And thus was a humiliating fiasco born.

This is just a guess on my part, of course, but it seems a reasonable one.

There’s no doubt this hurts our reputation, especially in the Af-Pak region, where the regional culture is based strongly on concepts of shame and honor. We just shamed ourselves with this act of buffoonery, and thus fewer legitimate sources will be willing to work with us, because we look incompetent.

And, in this case, we were.

ADDENDUM: this isn’t the only time we’ve been played for suckers in an intelligence operation, of course. One incident I recall reading about years ago involved sending a lot of gold to what we thought were anti-Communist subversives in Poland right after World War II… Only it turned out the whole thing was con by Polish intelligence and we’d been giving gold to the Polish government. In other words, we’ve been fooled before and will be again, someday; the job now is to find out why in this case and make sure it never happens again.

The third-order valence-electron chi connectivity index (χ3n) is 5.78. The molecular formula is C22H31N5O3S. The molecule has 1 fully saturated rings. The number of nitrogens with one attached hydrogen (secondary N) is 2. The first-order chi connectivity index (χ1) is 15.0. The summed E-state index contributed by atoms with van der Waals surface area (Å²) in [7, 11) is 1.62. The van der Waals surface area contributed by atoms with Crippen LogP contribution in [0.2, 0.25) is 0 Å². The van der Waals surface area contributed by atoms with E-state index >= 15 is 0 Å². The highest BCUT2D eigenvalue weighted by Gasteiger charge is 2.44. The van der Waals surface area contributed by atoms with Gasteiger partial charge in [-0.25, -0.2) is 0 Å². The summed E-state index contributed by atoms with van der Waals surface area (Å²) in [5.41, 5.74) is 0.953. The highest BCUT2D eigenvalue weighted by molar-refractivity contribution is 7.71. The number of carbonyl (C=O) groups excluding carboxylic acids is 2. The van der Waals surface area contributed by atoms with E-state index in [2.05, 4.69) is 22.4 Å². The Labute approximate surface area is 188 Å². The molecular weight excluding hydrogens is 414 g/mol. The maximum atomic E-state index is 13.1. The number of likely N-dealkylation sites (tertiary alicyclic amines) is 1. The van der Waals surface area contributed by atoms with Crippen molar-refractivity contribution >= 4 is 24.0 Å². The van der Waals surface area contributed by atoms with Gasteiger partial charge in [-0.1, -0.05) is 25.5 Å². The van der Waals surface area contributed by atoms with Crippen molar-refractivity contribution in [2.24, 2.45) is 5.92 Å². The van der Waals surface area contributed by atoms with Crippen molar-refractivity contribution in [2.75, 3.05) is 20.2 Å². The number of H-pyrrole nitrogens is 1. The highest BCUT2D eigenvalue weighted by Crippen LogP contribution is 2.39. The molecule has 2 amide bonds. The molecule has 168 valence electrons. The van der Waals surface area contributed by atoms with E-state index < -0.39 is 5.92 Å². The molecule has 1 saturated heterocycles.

UPDATE: Luckily, Iowahawk has found another mullah for us to negotiate with.

(Crossposted at Sister Toldjah)

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They really do think we’re that stupid

April 26, 2010

Late last week, I started seeing commercials from General Government Motors announcing to the world that GM had paid off its government loan – early and with interest. I thought that was good news, a sign that the company was recovering, jobs would be saved, and the government could unwind the majority ownership stake it had taken in the company.

Then the other shoe dropped and I realized we were being played for suckers: